Building a Global Network of Hydro-climatology Sites in Cloud-affected Tropical Montane Forests

Thursday, 17 December 2015
Poster Hall (Moscone South)
Georgianne W Moore1, Heidi Asbjornsen2, Sampurno Bruijnzeel Sr.2, Z Carter Berry2, Thomas W Giambelluca3, Patrick Martin4, Mark Mulligan5 and RCN CloudNet Network, (1)Texas A & M University College Station, College Station, TX, United States, (2)University of New Hampshire Main Campus, Durham, NH, United States, (3)University of Hawaii at Manoa, Department of Geography, Honolulu, HI, United States, (4)Colorado State University, Horticulture & Landscape Architecture, Fort Collins, CO, United States, (5)Kings College London, Geography, London, United Kingdom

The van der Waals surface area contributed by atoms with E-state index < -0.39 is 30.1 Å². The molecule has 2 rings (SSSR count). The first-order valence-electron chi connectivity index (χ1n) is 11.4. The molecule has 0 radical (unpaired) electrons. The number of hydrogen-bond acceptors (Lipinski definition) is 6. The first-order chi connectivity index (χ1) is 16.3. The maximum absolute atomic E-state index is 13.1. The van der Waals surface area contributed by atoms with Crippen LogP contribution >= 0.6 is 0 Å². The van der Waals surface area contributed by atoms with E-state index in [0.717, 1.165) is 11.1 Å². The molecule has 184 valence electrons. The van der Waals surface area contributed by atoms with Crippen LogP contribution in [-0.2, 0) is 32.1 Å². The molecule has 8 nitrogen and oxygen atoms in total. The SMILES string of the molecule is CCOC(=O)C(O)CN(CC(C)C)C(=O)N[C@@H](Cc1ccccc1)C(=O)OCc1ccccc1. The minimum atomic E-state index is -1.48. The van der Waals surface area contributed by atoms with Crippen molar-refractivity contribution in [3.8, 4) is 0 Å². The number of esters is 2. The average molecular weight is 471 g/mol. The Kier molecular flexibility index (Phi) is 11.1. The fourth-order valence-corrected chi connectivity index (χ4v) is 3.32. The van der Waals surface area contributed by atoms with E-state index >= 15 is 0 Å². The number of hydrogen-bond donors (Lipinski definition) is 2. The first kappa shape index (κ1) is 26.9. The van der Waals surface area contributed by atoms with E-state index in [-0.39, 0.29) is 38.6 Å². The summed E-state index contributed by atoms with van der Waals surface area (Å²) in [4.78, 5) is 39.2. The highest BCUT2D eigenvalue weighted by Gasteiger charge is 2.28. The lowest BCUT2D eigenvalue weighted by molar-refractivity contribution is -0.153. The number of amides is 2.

Tropical montane forests are characteristically wet environments with low evapotranspiration and sometimes significant contributions from fog interception. They are often located at headwater catchments critical for water supplies, but ecohydroclimate data in these regions are sparse. Such evidence may be crucial for assessing climate alterations in these sensitive ecosystems. As part of a global effort led by the Tropical Montane Cloud Forest Research Coordination Network (Cloudnet - http://cloudnet.agsci.colostate.edu), we aim to extend the network of tropical montane forest sites and establish robust protocols for measuring key ecohydroclimatic parameters, including fog interception, windblown rain, throughfall, leaf wetness, and micrometeorological conditions. Specific recommendations for standardized protocols include (1) rain and fog collectors uniquely designed to separately quantify fog interception from direct rain inputs, even in windy conditions, (2) trough-style throughfall gages that collect 40 times the area of a typical tipping bucket gage with added features to reduce splash-out, (3) clusters of leaf wetness sensors to differentiate frequency and duration of wetness caused by rain and fog on windward and leeward exposures, and (4) basic micrometeorological sensors for solar radiation, temperature, humidity, and wind. At sites where resources allow for additional measurements, we developed protocols for quantifying soil moisture, soil saturation, and plant water uptake from both roots and leaves (i.e. foliar absorption), since these are also important drivers in these systems. Participating sites will be invited to contribute to a global meta-analysis that will provide new insights into the ecohydrology of cloud-affected tropical montane forests.